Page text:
Medallia heads toward NYSE listing

by Scott Denne

Medallia is looking to become the latest software vendor to test Wall Street’s appetite for new enterprise tech offerings as it unveils its IPO prospectus. The experience management software provider, however, lacks the growth of recent debutants and isn’t likely to come to market with the kind of extravagant multiple that many of the year’s offerings have fetched.

The customer and employee experience software developer’s sales rose 20% to $314m in its most recent fiscal year. Its topline expansion accelerated to 32% in the last quarter, yet that’s still behind the numbers put up by many other enterprise companies to enter the public markets this year. CrowdStrikePagerDutySlack and Zoom Video, for example, are all growing around or above 50% annually and boast valuations ranging from 20-70x trailing revenue.

Medallia isn’t likely to garner a price in that range when it comes public. Still, the offering will likely push its valuation well past the $2.4bn it commanded in a February fundraising. Its main competitor, Qualtrics, sold to SAP for $8bn – or 21.5x – on the eve of its own IPO. Medallia is likely to fall short of that multiple when it begins trading on the NYSE, although it could fetch a premium if it follows Qualtrics’ lead and sells the whole business.

As we’ve noted in the past, there are many potential acquirers, such as Adobe or Salesforce, of customer experience management vendors and a paucity of potential targets with Medallia’s scale. Would-be buyers may have difficultly finding other targets with the breadth of Medallia’s experience management and analytics software. Wall Street investors, on the other hand, have many options for investing in faster-growing software providers.

Slack ropes in premium valuation

by Scott Denne

An unusual route to the public markets didn’t stop Slack from capitalizing on soaring prices for new offerings. In its direct listing on the NYSE, Slack, like recent enterprise IPOs, commanded a scorching valuation, catapulting it well past what it fetched as a private company.

The workplace communications vendor’s stock quickly ran up to $41 per share, more than 3x the price of its series H round less than a year ago. The company currently trades above 50x trailing revenue, with a market cap that’s just north of $20bn. Still, that valuation falls a bit shy of fellow workplace tech provider Zoom Video, which fetches over 70x trailing revenue. Although both valuations are exorbitant, Zoom doubled revenue last quarter, while Slack rose 86%. Both are roughly the same size, but only Zoom is profitable. Slack still puts half its revenue toward sales and marketing.

Slack’s multiple matches what infosec vendor CrowdStrike garnered in its IPO last week. And PagerDuty, a firm that’s one-quarter of Slack’s size, with a topline that’s expanding at less than 50% annually, boasts a 35x multiple following its April IPO. The premium valuations for enterprise companies come as confidence in the stock market is leveling out after a turbulent end to 2018. In each of the last four months of 451 Research’s VoCUL: Consumer Spending survey, 20% or more of all respondents have claimed to be more confident in the stock market than they were 90 days ago, the highest level since last summer.

Instant gratification in CrowdStrike’s IPO

by Brenon Daly

Other recent high-flying debutants in the information security (infosec) market have had to take some time to grow into their multi-unicorn status on Wall Street. Not so for CrowdStrike. The endpoint security vendor smashed all pricing expectations on its way to creating a stunning $12bn of initial market value in its IPO.

To put that number into perspective, CrowdStrike’s valuation is roughly equivalent to the M&A spending across the entire infosec market for any given year, according to 451 Research’s M&A KnowledgeBase. Or, sticking to comparisons in the IPO market, CrowdStrike’s debut market cap is twice the initial value created in IPOs by two other recent fast-growing cloud security startups:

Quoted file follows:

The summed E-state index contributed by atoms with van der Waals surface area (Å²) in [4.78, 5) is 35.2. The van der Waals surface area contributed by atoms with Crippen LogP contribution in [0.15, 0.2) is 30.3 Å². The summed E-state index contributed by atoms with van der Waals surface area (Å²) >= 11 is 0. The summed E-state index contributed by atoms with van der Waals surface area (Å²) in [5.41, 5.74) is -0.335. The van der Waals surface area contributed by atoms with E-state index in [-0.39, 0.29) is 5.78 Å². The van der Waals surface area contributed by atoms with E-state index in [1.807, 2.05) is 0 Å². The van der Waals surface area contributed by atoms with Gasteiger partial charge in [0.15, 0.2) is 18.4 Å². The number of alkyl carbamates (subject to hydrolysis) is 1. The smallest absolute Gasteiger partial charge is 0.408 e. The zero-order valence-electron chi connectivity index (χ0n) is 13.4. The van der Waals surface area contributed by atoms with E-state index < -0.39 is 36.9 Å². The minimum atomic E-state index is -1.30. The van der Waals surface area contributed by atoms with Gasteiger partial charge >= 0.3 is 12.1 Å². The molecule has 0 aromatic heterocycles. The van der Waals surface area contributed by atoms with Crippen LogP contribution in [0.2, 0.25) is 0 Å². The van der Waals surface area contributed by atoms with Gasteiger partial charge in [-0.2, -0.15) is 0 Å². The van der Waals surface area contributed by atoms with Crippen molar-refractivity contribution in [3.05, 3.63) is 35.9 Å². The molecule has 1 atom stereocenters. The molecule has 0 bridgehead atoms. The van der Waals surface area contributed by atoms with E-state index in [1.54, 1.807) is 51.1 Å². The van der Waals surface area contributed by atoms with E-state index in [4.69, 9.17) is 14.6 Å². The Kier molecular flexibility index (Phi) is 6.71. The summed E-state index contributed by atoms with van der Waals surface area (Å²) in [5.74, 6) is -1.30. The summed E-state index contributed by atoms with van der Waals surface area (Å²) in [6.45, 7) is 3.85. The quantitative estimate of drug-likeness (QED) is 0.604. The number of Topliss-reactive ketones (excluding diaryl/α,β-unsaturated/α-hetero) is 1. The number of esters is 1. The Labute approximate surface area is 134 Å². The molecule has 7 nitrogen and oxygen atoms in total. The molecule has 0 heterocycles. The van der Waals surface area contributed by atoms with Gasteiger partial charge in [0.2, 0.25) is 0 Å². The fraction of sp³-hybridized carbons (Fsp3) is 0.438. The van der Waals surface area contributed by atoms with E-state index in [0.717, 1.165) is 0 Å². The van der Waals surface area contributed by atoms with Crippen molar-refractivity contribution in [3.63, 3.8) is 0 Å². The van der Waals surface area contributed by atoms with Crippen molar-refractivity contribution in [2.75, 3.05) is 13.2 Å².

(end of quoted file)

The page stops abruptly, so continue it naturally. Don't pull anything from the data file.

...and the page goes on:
Okta came public in April 2017 at a valuation of $2.4bn, and now commands a $14.5bn market cap.

Zscaler came public in March 2018 at a valuation of $3.7bn, and now commands a $10bn market cap.

In its most recent fiscal year, CrowdStrike posted revenue of $250m. Revenue more than doubled last year, helped in part by an astonishingly high dollar-based retention rate of roughly 140%. Although not yet profitable, the company showed some leverage in its model by holding its net loss at the same level over the past two years, even as it doubled revenue.

In the IPO, Wall Street is valuing CrowdStrike at nearly 50 times trailing sales. That’s a heady multiple, significantly eclipsing the current mid-30x price-to-sales multiples for both Okta and Zscaler.

CrowdStrike is, however, still looking up at the current trading multiple of Zoom Video Communications. Zoom shares have tacked on roughly 50% since debuting in April, giving the profitable and fast-growing videoconferencing startup a price-to-sales multiple of nearly 70x. If CrowdStrike could replicate Zoom’s trading in the aftermarket, the infosec startup would be tracking to nearly the same astronomical trading multiple later this summer.

A quick double for Fastly

by Brenon Daly

Even as other VC-backed unicorns have stumbled recently in ‘down round’ IPOs, Fastly more than doubled its private-market valuation as it came public Friday. The CDN startup priced its offering at the top end of the expected range and then surged some 50% in aftermarket trading.

Fastly’s strong debut continued the recent bull run of enterprise tech IPOs, a sharp contrast to several high-profile consumer tech offerings that have sunk underwater. It also sets up a rather rich valuation for the company compared with its primary rival, which went public two decades ago.

With its newly issued shares changing hands on the NYSE at about $24 each, Fastly is valued at more than $2bn. That’s a significant step up in value from its final venture funding, which came last summer. Although a bit deep in the alphabet, the series F round had Fastly’s investors paying slightly more than $10 per share.